A frequent source of confusion for exporters of products to the EU is the EU declaration of conformity. Many customers that we assist are vaguely familiar with the concept and the role of the “DoC”.
The EU declaration of conformity is a one-page (usually) document that indicates the following information:
- Manufacturer name and address.
- Product name, type, model, and serial number (or other traceable information such as batch number).
- CE markings to which the manufacturer is claiming compliance for the subject equipment.
- Harmonized EN standards which the manufacturer used to design and evaluate the equipment.
- Declarative statement that the equipment is in compliance with the indicated Directive(s).
- Signature by a company officer.
Additional items which may be indicated but are not required are:
- Test report numbers.
- The 3rd party lab engaged for technical intervention by the manufacturer (i.e., a lab hired by the manufacturer to identify applicable Directives and EN standards and then test).
- Other standards which are not harmonized EN standards, for instance, IEC standards.
Some of the items we commonly see on declarations of conformity which are not correct are:
- Directives listed that are not applicable (for example, indicating any reference to the Pressure Equipment Directive 2014/68/EU when the PED is excluded.
- Directives that are not CE marking Directives, for example the General Product Safety Directive 2001/95/EC or the WEEE Directive 2012/19/EU.
- Omitted Directives
- Indicating the Machinery Directive 2006/42/EC and the Low Voltage Directive 2014/35/EU: this is technically illegal.
- Expired Directives.
- Expired standards.
Prior to 2016 the role of a regulatory affairs professional was made slightly more complex by the differing requirements and formats of DoC’s in the myriad of different Directives. However, the recasting of many Directives as a part of the New Legislative Framework of 2008 (aka NLF) simplified the process. Many Directives were rewritten, primarily to clarify definitions and responsibilities but also to streamline some of the requirements, like the EU declaration of conformity.
This means that if you have a product that is in the scope of the Low Voltage Directive 2014/35/EU and the EMC Directive 2014/30/EU you will not have to look at two vastly different declaration of conformity templates in both Directives and hope that you covered everything indicated in both Directives. We note that the Machinery Directive 2006/42/EC was not recast as a part of the NLF and there are slightly different, but important, requirements for it.
See below the model structure as indicated in Annex IV of the Low Voltage Directive 2014/35/EU:
Next, see the model structure as indicated in Annex IV of the EMC Directive 2014/30/EU:
Note there is an additional item in the EU declaration of conformity under the EMC Directive. This is for the inclusion of information regarding the technical intervention of a Notified Body, for example if an EU-type Examination Certificate was issued. Since there is no role for a Notified Body in the Low Voltage Directive 2014/35/EU that is not included in Annex IV of 2014/35/EU.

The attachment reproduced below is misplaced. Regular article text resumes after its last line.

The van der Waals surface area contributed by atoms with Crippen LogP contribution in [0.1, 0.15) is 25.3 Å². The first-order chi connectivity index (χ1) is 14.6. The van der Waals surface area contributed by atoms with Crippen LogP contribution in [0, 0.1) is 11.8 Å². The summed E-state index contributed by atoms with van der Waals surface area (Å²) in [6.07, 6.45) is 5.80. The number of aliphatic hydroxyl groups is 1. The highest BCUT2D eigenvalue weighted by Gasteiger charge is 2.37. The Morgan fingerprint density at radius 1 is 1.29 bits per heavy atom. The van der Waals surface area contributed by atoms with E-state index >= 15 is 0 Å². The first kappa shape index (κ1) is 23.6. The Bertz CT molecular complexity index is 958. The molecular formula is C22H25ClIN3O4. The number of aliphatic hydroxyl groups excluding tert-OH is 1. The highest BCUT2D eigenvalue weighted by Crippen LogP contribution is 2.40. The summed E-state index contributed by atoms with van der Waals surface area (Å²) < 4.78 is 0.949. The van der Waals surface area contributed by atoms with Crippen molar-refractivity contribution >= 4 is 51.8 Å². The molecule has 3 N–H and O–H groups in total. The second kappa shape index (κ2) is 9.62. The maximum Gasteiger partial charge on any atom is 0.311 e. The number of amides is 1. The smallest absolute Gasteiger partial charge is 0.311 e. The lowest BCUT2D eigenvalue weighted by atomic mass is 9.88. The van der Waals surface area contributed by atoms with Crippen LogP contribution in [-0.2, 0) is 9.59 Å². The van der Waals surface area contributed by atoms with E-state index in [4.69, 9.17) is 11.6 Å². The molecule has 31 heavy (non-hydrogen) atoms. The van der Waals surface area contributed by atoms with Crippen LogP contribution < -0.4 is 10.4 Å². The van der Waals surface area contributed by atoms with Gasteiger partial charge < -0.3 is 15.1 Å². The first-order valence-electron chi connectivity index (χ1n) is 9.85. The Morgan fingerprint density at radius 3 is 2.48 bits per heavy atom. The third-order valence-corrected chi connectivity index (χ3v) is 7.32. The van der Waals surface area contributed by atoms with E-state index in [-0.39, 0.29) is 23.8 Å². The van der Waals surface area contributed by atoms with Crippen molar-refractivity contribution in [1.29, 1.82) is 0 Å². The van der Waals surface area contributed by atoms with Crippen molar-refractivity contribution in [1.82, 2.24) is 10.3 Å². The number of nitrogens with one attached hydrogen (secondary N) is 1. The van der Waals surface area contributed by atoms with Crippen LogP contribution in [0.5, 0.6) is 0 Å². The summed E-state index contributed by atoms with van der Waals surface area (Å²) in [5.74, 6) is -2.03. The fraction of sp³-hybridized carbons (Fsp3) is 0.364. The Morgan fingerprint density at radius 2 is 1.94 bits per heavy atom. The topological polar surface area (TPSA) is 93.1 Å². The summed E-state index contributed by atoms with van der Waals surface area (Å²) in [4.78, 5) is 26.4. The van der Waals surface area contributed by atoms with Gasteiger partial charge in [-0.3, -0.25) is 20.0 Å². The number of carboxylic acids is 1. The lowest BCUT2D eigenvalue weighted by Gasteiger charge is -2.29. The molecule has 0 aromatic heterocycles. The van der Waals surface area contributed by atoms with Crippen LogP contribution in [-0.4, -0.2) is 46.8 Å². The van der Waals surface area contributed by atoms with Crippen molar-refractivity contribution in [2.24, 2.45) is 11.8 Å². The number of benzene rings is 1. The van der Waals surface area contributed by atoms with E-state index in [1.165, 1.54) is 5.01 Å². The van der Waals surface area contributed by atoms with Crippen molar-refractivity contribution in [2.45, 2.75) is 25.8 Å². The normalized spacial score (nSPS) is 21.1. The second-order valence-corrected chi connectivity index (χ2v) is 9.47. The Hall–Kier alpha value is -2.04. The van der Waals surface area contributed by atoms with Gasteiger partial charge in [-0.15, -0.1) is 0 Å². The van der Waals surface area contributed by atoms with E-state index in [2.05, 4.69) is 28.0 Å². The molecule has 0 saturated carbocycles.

Once the format for the EU declaration of conformity is understood, the equipment is compliant, and the document is drafted and signed… what next?
We advise all clients to translate the document and include it with every product sent to the EU. The best place for this is printed in the product documentation: the manual.
“How do we print a serial number for each one in its own unique manual?”
That is a common question. The answer to that is to print a range of serial numbers for the product and reserve them for that product. The idea is that an inspector or quality manager in the EU must be able to pick up your product, look at the nameplate, and match it definitively to the serial number or batch number indicated on the declaration of conformity. It is advisable to make this correct and as transparent as possible. The main issues we hear from customers who have their products stopped, questioned, or seized by market surveillance authorities in the EU is due to a sloppy, incorrect EU declaration of conformity.
Finally, we note that technically, for many Directives it is not required that you send the declaration of conformity with the product. The requirement is that you keep it together with the technical file for ten years so that you can hand it over to the authorities if questioned.
Our strong advice is this: You did everything right. You designed the product safely and engaged an A2LA accredited laboratory like F2 Labs to evaluate and test the product so that you could legally export it to the EU. Why not provide the declaration of conformity with the product so that any questions about the compliance of it are answered before a formal inquiry can be made?
As a younger man, I trained at Parris Island during which I witnessed… many things. I will tell a story of one of those things that I remember to this day. I was a recruit and standing at attention in the 2nd Battalion barracks. A hard rule in the Marines, and it starts on day one is this: ALWAYS LOCK UP YOUR VALUABLES. On that day, a drill instructor walked by us as we stood at attention and noticed that the end of a string was hanging from underneath the lid of the footlocker belonging to the guy across the squad bay from me.
The next thing we all saw was this Marine Corps Drill Instructor on his knees pulling and tugging on this string until he pulled out the guy’s USMC-issued money valuables bag from a still-locked footlocker. Then he dumped it out all over the deck and started going through it, including love letters from the guy’s girlfriend, which he read to all of us.
Don’t give an EU market surveillance authority a string to pull on.
Make sure your EU declaration of conformity is correct.